In the Proof of Capacity or Proof of Space consensus mechanism, miners will ‘plot’ their hard drives to take part in transaction verification. In essence, miners will compute and store the solutions to the mining puzzles before the mining has even begun. There will be some solutions that run faster than others, and these will be the ones that are chosen in the consensus round. The more plots you produce, the more likely you are to win block rewards. 

Proof of Authority (PoA)

Proof of Authority is a consensus algorithm most suitable for private or permissioned blockchain which relies on a number of pre-chosen validators. It is somewhat a reversed Delegated Proof of Stake. 

In this system, a group of validators are pre-approved in a vetting process including a real-life identity check. After all validators are ascertained, they need to stake a certain amount of assets as a sign of commitment. 

When a transaction is ordered, validators will vote to decide whether that transaction is eligible or not. If most of the committee agrees on the verification, the transaction is approved, and a new block is added to the chain. In PoA, validators wil bet their reputation and coins in the verification process. If they play foul, they will be disqualified forever. 

PoA-based projects include VeChain (VET) and Ethereum Kovan testnet.

Factors for measuring importance in PoI. Source: hacken.io

Proof of Importance (PoI)

PoI was introduced by NEM blockchain as an improvement for the Proof of Stake consensus mechanism. PoS choose validators based merely on their stakings. Proof of Importance goes beyond this. The algorithm rates a node based on 3 factors: 

  1. How much is in an account? 
  2. How often does the account transact with others within the protocol?
  3. What was the volume of each transaction?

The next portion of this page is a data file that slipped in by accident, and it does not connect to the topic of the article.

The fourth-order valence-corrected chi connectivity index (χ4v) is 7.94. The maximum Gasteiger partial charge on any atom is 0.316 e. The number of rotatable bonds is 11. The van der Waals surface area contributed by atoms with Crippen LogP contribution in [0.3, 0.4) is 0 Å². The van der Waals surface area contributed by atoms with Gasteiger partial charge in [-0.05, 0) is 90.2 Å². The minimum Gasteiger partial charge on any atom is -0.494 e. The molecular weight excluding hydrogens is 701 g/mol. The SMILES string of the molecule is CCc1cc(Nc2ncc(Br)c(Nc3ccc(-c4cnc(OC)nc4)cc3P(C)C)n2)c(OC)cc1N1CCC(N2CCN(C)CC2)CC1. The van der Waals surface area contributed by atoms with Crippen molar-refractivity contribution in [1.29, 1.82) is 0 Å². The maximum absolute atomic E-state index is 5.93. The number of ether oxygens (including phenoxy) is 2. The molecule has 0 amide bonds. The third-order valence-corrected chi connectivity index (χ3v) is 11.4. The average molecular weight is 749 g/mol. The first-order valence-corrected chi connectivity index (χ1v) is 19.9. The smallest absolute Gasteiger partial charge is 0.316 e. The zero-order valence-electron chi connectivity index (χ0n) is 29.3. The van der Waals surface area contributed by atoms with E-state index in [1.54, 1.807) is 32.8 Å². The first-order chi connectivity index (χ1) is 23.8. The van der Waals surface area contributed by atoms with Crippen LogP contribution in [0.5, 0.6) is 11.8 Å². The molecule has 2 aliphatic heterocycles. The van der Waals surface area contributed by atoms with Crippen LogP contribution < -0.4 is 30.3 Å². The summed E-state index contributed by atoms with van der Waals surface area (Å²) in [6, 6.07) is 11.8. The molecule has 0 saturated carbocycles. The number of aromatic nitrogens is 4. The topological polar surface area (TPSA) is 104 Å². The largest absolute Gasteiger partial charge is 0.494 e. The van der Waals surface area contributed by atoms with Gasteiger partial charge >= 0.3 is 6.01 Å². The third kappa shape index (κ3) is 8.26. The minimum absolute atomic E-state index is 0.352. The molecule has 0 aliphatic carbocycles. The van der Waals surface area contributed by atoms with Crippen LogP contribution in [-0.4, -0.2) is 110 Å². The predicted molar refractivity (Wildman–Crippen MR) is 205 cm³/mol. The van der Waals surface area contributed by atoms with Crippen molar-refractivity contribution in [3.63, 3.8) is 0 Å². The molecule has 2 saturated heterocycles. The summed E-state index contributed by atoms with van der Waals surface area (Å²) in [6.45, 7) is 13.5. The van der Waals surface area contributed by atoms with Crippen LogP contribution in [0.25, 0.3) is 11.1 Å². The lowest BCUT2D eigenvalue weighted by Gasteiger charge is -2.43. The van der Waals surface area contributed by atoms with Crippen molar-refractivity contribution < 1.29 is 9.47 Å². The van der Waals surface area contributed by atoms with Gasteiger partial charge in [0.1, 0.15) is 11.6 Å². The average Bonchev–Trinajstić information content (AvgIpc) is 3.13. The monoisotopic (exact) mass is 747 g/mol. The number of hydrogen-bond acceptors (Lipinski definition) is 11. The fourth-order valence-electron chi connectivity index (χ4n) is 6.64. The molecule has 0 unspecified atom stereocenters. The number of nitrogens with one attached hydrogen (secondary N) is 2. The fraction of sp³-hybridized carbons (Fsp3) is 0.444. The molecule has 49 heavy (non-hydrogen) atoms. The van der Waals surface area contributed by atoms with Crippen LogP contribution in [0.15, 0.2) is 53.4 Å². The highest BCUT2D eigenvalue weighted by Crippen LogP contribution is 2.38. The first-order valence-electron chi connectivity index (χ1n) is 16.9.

These three questions answer how important a node will be in the blockchain. If a node is more important than others, it has more chances to be chosen as a validator. 

Proof of Burn (PoB)

Another more sustainable alternative to PoW is the Proof of Burn (PoB), in which miners gain power to mine a block by ‘burning’ a predetermined number of tokens in a verifiable manner. The more coins a miner burns, the greater their chances of being selected. 

The word ‘burn’ simply means destroy. When you ‘burn’ coins, you send them to an ‘eater address’ where they cannot be recovered. Unlike staking, coins in the burning process are irretrievable. Users must sacrifice short-term wealth to gain the lifetime privilege of being a validator. 

Proof of History (PoH)

Proof of History is a major factor in Solana’s outstanding throughput. The mechanism integrates time elements into a blockchain’s protocol. During the verification process timestamps are embedded into the hash of each generated block, creating a continuous and chronological record of a network’s transaction history. It is noteworthy that this method is not a standalone protocol but is used in conjunction with another consensus mechanism. Typically, PoH operates alongside a Proof of Work or Proof of Stake system as part of a hybrid consensus algorithm. 

Recommended For You

Next Post

Welcome Back!

Login to your account below

Retrieve your password

Please enter your username or email address to reset your password.

Please enter and activate your license key for Cryptocurrency Widgets PRO plugin for unrestricted and full access of all premium features.

Add New Playlist